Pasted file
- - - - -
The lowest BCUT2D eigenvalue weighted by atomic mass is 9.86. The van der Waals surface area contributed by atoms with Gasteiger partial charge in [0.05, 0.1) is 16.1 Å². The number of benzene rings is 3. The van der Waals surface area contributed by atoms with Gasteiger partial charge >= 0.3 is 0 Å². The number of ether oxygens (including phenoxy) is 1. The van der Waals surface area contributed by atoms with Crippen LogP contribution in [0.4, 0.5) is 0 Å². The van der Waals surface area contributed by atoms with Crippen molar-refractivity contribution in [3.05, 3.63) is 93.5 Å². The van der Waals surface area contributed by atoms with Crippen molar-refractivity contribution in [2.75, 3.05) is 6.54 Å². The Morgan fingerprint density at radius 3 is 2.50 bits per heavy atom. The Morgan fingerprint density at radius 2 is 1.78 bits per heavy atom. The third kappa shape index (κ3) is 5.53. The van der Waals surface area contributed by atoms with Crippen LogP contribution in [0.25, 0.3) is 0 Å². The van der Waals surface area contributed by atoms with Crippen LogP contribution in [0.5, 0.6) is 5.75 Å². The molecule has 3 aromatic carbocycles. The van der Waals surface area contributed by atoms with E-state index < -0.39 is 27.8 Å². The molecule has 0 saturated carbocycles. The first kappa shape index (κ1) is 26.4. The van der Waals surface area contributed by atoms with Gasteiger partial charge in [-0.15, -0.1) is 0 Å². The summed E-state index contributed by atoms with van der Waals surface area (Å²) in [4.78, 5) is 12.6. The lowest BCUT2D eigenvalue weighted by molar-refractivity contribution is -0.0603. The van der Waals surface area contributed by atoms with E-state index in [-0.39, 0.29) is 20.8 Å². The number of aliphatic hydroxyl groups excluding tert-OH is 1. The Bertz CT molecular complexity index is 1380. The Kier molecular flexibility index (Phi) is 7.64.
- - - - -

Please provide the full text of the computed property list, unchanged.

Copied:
The lowest BCUT2D eigenvalue weighted by atomic mass is 9.86. The van der Waals surface area contributed by atoms with Gasteiger partial charge in [0.05, 0.1) is 16.1 Å². The number of benzene rings is 3. The van der Waals surface area contributed by atoms with Gasteiger partial charge >= 0.3 is 0 Å². The number of ether oxygens (including phenoxy) is 1. The van der Waals surface area contributed by atoms with Crippen LogP contribution in [0.4, 0.5) is 0 Å². The van der Waals surface area contributed by atoms with Crippen molar-refractivity contribution in [3.05, 3.63) is 93.5 Å². The van der Waals surface area contributed by atoms with Crippen molar-refractivity contribution in [2.75, 3.05) is 6.54 Å². The Morgan fingerprint density at radius 3 is 2.50 bits per heavy atom. The Morgan fingerprint density at radius 2 is 1.78 bits per heavy atom. The third kappa shape index (κ3) is 5.53. The van der Waals surface area contributed by atoms with Crippen LogP contribution in [0.25, 0.3) is 0 Å². The van der Waals surface area contributed by atoms with Crippen LogP contribution in [0.5, 0.6) is 5.75 Å². The molecule has 3 aromatic carbocycles. The van der Waals surface area contributed by atoms with E-state index < -0.39 is 27.8 Å². The molecule has 0 saturated carbocycles. The first kappa shape index (κ1) is 26.4. The van der Waals surface area contributed by atoms with Gasteiger partial charge in [-0.15, -0.1) is 0 Å². The summed E-state index contributed by atoms with van der Waals surface area (Å²) in [4.78, 5) is 12.6. The lowest BCUT2D eigenvalue weighted by molar-refractivity contribution is -0.0603. The van der Waals surface area contributed by atoms with E-state index in [-0.39, 0.29) is 20.8 Å². The number of aliphatic hydroxyl groups excluding tert-OH is 1. The Bertz CT molecular complexity index is 1380. The Kier molecular flexibility index (Phi) is 7.64.